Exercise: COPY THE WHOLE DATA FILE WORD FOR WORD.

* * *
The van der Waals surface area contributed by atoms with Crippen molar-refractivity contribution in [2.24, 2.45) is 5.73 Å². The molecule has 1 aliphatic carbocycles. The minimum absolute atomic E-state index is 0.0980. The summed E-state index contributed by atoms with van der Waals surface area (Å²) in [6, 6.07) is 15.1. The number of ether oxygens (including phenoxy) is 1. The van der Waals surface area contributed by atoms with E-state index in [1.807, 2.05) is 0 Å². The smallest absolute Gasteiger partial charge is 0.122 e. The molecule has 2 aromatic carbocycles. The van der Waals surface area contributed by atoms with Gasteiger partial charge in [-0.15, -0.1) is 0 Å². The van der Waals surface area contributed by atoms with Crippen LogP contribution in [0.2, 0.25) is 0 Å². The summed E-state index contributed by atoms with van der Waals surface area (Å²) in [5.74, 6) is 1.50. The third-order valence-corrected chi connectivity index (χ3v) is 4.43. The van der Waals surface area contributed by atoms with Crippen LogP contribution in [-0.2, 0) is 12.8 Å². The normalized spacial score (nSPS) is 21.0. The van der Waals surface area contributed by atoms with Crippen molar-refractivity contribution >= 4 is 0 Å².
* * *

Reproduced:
The van der Waals surface area contributed by atoms with Crippen molar-refractivity contribution in [2.24, 2.45) is 5.73 Å². The molecule has 1 aliphatic carbocycles. The minimum absolute atomic E-state index is 0.0980. The summed E-state index contributed by atoms with van der Waals surface area (Å²) in [6, 6.07) is 15.1. The number of ether oxygens (including phenoxy) is 1. The van der Waals surface area contributed by atoms with E-state index in [1.807, 2.05) is 0 Å². The smallest absolute Gasteiger partial charge is 0.122 e. The molecule has 2 aromatic carbocycles. The van der Waals surface area contributed by atoms with Gasteiger partial charge in [-0.15, -0.1) is 0 Å². The van der Waals surface area contributed by atoms with Crippen LogP contribution in [0.2, 0.25) is 0 Å². The summed E-state index contributed by atoms with van der Waals surface area (Å²) in [5.74, 6) is 1.50. The third-order valence-corrected chi connectivity index (χ3v) is 4.43. The van der Waals surface area contributed by atoms with Crippen LogP contribution in [-0.2, 0) is 12.8 Å². The normalized spacial score (nSPS) is 21.0. The van der Waals surface area contributed by atoms with Crippen molar-refractivity contribution >= 4 is 0 Å².